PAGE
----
Defendant, an attorney and the brother-in-law of Trent Lott, appealed from the denial of his 28 U.S.C. 2255 motion challenging one of his two convictions for bribing a judge. Defendant’s conviction stemmed from his bribe of a circuit court judge in a lawsuit involving a fee-sharing dispute with co-counsel (the “Wilson Case”). Defendant offered to recommend the judge to Lott, who at the time was a U.S. Senator, for a district court judgeship in exchange for the judge’s help in winning the Wilson Case. The court concluded that Skilling v. United States, which addressed the constitutionality of the honest-services statute, 18 U.S.C. 1346, had no effect on the district court’s subject matter jurisdiction over defendant’s guilty plea. Defendant had shown neither his actual innocence of post-Skilling honest-services fraud nor that there was cause and prejudice for failing to raise a constitutional-vagueness challenge to section 1346. Therefore, defendant procedurally defaulted on his claim and the district court correctly denied his section 2255 motion. Finally, the court rejected defendant’s First Amendment overbreadth challenge to section 1346. Accordingly, the court affirmed the judgment.

Read More: Ex-lawyer Dickie Scruggs asks to return to prison after losing key appeal

nun_in_poznanMcCarthy v. Fuller, US 7th Cir (4/10/13)
Constitutional Law, Contracts, Non-Profit Organizations

In 1956, Sister Ephrem of the Most Precious Blood, experienced apparitions of the Virgin Mary, during which, Sister Ephrem claimed, she was told: “I am Our Lady of America.” The Archbishop supported a program of devotions to Our Lady of America. In 1965 Pope Paul VI approved creation of a cloister, which lasted until at least 1977, when surviving members left and formed a new congregation, dedicated to devotions to Our Lady of America.  Sister Ephrem directed it until her death in 2000. Sister Therese succeeded Sister Ephrem, who willed to Sister Theres all her property, mostly purchased with donated money. Sister Therese worked with McCarthy, a lawyer, and Langsenkamp until 2007, when Langsenkamp and McCarthy established the Langsenkamp Family Apostolate in the chapel in which the Virgin Mary allegedly appeared to Sister Ephrem. They sued Sister Therese, claiming theft of physical and intellectual property, fraud, and defamation. She counterclaimed alleging theft of a statue and of the website and defamation by calling her a “fake nun.”  The district court denied McCarthy’s motion that the court take notice of the Holy See’s rulings on Sister Therese’s status in the Church. The Seventh Circuit reversed, with “a reminder” that courts may not decide (or to allow juries to decide) religious questions.  Determination of the ownership of the property is likely possible without resolving religious questions.

United States v. Grigsby, US 6th Cir. (4/11/13)
Civil Rights, Constitutional Law, Criminal Law

Grigsby, a middle-age man who lived in homeless shelters, was charged with three unarmed bank robberies, 18 U.S.C. 2113(a). Psychologists conducted examinations and filed reports that diagnosed paranoid schizophrenia and stated that Grigsby was not competent to stand trial. Neither party objected. The court committed Grigsby to custody (18 U.S.C. 4241(d)(1))  to determine whether he could be restored to competency to stand trial. Forensic evaluators concluded that Grigsby did not understand the seriousness of his legal difficulty; lacked ability to assist his lawyer during trial; and was not capable of waiving his constitutional rights rationally or of testifying on his own behalf. Grigsby refused to take oral medication. Because he was not gravely disabled and did not present a danger to himself, others, or the facility, he did not meet the criteria for involuntary medication. The evaluators requested an order authorizing them to inject Grigsby involuntarily with a first-generation antipsychotic drug, (haloperidol (Haldol) or fluphenazine), or a second-generation antipsychotic drug, risperidone, to restore competency. These medications can cause serious side effects. The district court granted an order under Sell v. U.S. (2003). The Sixth Circuit reversed, finding that special circumstances unique to the case indicate that Grigsby’s liberty interest in avoiding involuntary medication outweighs the government’s interest in prosecution.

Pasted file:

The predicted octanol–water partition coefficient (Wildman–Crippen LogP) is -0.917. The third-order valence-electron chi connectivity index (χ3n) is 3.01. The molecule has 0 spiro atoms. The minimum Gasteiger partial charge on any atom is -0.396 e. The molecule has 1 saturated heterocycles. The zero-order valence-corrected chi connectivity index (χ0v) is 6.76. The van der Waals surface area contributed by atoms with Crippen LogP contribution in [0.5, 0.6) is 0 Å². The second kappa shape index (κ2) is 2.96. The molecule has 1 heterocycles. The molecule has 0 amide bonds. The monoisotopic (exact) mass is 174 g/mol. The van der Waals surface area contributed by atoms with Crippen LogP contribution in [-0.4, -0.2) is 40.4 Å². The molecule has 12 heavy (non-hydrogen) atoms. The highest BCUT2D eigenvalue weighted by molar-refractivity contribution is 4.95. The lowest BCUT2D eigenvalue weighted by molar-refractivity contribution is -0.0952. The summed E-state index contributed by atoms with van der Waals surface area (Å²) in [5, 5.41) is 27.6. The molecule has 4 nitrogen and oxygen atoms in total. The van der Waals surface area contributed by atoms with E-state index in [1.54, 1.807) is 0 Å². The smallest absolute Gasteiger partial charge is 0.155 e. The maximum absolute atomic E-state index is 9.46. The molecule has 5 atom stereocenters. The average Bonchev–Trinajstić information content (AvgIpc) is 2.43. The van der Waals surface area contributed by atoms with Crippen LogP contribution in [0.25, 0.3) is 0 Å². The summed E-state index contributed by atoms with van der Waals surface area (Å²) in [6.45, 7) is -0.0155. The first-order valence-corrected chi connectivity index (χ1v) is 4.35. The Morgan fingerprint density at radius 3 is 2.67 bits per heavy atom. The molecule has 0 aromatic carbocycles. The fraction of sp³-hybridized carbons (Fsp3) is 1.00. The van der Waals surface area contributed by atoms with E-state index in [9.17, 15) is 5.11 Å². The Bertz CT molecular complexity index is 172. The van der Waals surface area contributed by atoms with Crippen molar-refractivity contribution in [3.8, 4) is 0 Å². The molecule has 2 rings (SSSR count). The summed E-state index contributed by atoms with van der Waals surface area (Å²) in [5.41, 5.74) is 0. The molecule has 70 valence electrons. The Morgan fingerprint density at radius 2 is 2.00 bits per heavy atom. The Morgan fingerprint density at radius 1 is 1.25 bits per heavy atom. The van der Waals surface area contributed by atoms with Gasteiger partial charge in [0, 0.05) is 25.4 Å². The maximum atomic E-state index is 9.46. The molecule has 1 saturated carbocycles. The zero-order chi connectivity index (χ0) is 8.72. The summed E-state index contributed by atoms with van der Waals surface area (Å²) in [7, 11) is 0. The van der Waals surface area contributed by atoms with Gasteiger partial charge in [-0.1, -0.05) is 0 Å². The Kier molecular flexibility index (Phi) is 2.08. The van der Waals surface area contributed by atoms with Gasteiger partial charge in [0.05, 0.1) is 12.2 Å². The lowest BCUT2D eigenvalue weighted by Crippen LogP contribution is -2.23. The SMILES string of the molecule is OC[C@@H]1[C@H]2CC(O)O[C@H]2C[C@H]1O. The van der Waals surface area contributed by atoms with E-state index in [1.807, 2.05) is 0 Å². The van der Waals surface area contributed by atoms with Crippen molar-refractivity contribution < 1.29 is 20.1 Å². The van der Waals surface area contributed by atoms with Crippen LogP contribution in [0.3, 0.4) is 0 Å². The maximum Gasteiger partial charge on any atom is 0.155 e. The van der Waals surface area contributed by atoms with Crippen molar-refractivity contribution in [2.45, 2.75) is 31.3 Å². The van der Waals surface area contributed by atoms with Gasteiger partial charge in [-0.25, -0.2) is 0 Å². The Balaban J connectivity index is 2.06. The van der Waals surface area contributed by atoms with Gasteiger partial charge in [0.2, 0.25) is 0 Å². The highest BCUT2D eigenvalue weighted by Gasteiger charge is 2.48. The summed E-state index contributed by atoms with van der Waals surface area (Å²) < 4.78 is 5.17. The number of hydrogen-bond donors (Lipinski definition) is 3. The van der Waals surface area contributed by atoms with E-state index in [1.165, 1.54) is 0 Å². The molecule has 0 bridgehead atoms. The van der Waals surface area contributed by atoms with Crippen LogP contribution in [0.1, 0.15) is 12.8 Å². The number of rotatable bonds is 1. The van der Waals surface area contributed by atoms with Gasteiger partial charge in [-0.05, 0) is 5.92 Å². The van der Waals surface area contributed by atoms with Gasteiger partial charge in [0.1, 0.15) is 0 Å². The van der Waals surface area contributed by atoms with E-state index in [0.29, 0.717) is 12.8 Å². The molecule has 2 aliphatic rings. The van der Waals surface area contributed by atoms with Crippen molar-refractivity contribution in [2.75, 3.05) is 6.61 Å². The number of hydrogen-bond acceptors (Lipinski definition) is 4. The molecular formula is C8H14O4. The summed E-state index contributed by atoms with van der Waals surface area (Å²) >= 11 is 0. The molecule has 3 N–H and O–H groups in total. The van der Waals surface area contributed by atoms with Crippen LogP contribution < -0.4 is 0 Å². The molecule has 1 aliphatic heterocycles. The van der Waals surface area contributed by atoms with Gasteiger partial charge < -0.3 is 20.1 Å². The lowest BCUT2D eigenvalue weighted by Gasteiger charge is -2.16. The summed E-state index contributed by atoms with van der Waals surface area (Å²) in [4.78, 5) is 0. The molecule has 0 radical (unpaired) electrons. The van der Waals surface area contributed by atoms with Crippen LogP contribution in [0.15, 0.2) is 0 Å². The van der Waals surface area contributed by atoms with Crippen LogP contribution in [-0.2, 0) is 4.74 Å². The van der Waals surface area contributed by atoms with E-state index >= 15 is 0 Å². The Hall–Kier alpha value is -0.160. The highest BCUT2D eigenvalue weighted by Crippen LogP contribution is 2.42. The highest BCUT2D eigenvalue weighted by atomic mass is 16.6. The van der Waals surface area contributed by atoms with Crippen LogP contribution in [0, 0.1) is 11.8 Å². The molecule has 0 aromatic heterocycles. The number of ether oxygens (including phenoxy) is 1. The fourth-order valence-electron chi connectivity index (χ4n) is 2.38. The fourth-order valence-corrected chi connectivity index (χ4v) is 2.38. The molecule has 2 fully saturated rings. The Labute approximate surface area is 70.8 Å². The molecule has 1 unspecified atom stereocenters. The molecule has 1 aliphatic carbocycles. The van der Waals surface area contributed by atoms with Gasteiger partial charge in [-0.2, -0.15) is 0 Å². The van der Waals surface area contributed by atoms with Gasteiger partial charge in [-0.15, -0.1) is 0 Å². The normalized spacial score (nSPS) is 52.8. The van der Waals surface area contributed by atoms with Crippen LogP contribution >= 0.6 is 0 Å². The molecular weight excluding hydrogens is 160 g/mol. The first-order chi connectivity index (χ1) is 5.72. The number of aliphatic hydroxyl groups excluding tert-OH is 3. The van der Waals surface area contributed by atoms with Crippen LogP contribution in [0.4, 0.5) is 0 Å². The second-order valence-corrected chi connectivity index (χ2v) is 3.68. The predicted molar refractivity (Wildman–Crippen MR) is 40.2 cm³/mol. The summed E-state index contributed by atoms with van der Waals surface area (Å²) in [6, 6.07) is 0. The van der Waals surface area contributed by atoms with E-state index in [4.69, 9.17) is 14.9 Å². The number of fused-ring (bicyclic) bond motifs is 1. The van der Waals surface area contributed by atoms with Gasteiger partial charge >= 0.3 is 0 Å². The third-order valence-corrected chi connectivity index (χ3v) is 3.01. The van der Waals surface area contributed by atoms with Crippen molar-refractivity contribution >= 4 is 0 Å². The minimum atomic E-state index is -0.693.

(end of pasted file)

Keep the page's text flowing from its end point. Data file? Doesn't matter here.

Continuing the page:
Krieger v. Educ. Credit Mgmt. Corp., US 7th Cir. (4/10/13)
Bankruptcy, Education Law

Krieger, age 53, cannot pay her debts. She lives with her mother in a rural community; they have only monthly income from governmental programs. She is too poor to move and her car, more than 10 years old, needs repairs. She lacks Internet access.  In her bankruptcy proceeding, Educational Credit moved to exempt her student loans from discharge; 11 U.S.C.523(a)(8) excludes educational loans “unless excepting such debt from discharge under this paragraph would impose an undue hardship on the debtor.”  The district court reversed the bankruptcy court, noting that Krieger, although unable to pay even $1 per year, had not enrolled in a program that offered a 25-year payment schedule. The Seventh Circuit reversed, in favor of Krieger. “Undue hardship” requires showing that the debtor cannot maintain a minimal standard of living if forced to repay; that additional circumstances exist indicating that this situation is likely to persist for a significant portion of the repayment period; and that the debtor has made good faith efforts to repay. The court noted that Krieger incurred the debt to obtain paralegal training at a community college, has made about 200 applications in 10 years, and used a substantial part of her divorce settlement to pay off as much of the educational loan as possible.